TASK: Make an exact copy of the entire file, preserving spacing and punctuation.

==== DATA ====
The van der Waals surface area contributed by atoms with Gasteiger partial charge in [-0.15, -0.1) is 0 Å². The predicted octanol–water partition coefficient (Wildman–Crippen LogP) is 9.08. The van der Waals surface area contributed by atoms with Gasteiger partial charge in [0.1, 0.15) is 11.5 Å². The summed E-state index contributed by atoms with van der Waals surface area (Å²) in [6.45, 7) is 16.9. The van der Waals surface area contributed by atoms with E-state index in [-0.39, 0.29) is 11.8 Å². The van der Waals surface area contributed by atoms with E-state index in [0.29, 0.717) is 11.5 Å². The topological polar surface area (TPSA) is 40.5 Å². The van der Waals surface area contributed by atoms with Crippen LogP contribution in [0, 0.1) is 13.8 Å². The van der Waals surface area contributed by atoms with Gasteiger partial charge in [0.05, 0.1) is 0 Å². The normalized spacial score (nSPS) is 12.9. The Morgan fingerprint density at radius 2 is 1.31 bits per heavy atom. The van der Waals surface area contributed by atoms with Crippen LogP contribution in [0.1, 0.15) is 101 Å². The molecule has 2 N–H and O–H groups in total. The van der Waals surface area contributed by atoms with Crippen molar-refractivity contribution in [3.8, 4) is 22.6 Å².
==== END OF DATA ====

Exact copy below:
The van der Waals surface area contributed by atoms with Gasteiger partial charge in [-0.15, -0.1) is 0 Å². The predicted octanol–water partition coefficient (Wildman–Crippen LogP) is 9.08. The van der Waals surface area contributed by atoms with Gasteiger partial charge in [0.1, 0.15) is 11.5 Å². The summed E-state index contributed by atoms with van der Waals surface area (Å²) in [6.45, 7) is 16.9. The van der Waals surface area contributed by atoms with E-state index in [-0.39, 0.29) is 11.8 Å². The van der Waals surface area contributed by atoms with E-state index in [0.29, 0.717) is 11.5 Å². The topological polar surface area (TPSA) is 40.5 Å². The van der Waals surface area contributed by atoms with Crippen LogP contribution in [0, 0.1) is 13.8 Å². The van der Waals surface area contributed by atoms with Gasteiger partial charge in [0.05, 0.1) is 0 Å². The normalized spacial score (nSPS) is 12.9. The Morgan fingerprint density at radius 2 is 1.31 bits per heavy atom. The van der Waals surface area contributed by atoms with Crippen LogP contribution in [0.1, 0.15) is 101 Å². The molecule has 2 N–H and O–H groups in total. The van der Waals surface area contributed by atoms with Crippen molar-refractivity contribution in [3.8, 4) is 22.6 Å².